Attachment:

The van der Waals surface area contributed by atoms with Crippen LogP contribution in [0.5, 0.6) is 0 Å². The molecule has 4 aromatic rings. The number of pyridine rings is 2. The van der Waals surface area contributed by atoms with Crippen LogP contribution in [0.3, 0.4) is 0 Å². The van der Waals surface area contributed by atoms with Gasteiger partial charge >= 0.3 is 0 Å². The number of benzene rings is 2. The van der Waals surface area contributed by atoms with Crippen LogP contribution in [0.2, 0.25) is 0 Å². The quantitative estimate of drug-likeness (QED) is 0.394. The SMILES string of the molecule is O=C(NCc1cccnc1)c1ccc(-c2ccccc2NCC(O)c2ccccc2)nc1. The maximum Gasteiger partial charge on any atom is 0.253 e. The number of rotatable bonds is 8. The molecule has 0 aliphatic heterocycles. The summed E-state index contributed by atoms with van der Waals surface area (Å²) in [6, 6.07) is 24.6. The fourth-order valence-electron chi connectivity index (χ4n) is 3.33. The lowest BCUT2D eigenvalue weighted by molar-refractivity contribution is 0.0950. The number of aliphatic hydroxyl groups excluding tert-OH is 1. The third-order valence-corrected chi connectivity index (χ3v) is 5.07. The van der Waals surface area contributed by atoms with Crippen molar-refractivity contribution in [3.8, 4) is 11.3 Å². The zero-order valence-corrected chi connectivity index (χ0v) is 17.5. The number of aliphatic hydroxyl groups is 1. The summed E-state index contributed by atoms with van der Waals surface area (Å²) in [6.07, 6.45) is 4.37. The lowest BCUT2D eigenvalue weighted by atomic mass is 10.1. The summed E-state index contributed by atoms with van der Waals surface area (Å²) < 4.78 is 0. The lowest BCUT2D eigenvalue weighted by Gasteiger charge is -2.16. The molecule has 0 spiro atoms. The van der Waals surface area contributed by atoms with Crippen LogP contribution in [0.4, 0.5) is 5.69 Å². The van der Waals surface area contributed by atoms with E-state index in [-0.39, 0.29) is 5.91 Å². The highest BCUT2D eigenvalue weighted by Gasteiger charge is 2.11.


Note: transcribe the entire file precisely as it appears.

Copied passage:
The van der Waals surface area contributed by atoms with Crippen LogP contribution in [0.5, 0.6) is 0 Å². The molecule has 4 aromatic rings. The number of pyridine rings is 2. The van der Waals surface area contributed by atoms with Crippen LogP contribution in [0.3, 0.4) is 0 Å². The van der Waals surface area contributed by atoms with Gasteiger partial charge >= 0.3 is 0 Å². The number of benzene rings is 2. The van der Waals surface area contributed by atoms with Crippen LogP contribution in [0.2, 0.25) is 0 Å². The quantitative estimate of drug-likeness (QED) is 0.394. The SMILES string of the molecule is O=C(NCc1cccnc1)c1ccc(-c2ccccc2NCC(O)c2ccccc2)nc1. The maximum Gasteiger partial charge on any atom is 0.253 e. The number of rotatable bonds is 8. The molecule has 0 aliphatic heterocycles. The summed E-state index contributed by atoms with van der Waals surface area (Å²) in [6, 6.07) is 24.6. The fourth-order valence-electron chi connectivity index (χ4n) is 3.33. The lowest BCUT2D eigenvalue weighted by molar-refractivity contribution is 0.0950. The number of aliphatic hydroxyl groups excluding tert-OH is 1. The third-order valence-corrected chi connectivity index (χ3v) is 5.07. The van der Waals surface area contributed by atoms with Crippen molar-refractivity contribution in [3.8, 4) is 11.3 Å². The zero-order valence-corrected chi connectivity index (χ0v) is 17.5. The number of aliphatic hydroxyl groups is 1. The summed E-state index contributed by atoms with van der Waals surface area (Å²) in [6.07, 6.45) is 4.37. The lowest BCUT2D eigenvalue weighted by atomic mass is 10.1. The summed E-state index contributed by atoms with van der Waals surface area (Å²) < 4.78 is 0. The lowest BCUT2D eigenvalue weighted by Gasteiger charge is -2.16. The molecule has 0 spiro atoms. The van der Waals surface area contributed by atoms with Crippen LogP contribution in [0.4, 0.5) is 5.69 Å². The van der Waals surface area contributed by atoms with E-state index in [-0.39, 0.29) is 5.91 Å². The highest BCUT2D eigenvalue weighted by Gasteiger charge is 2.11.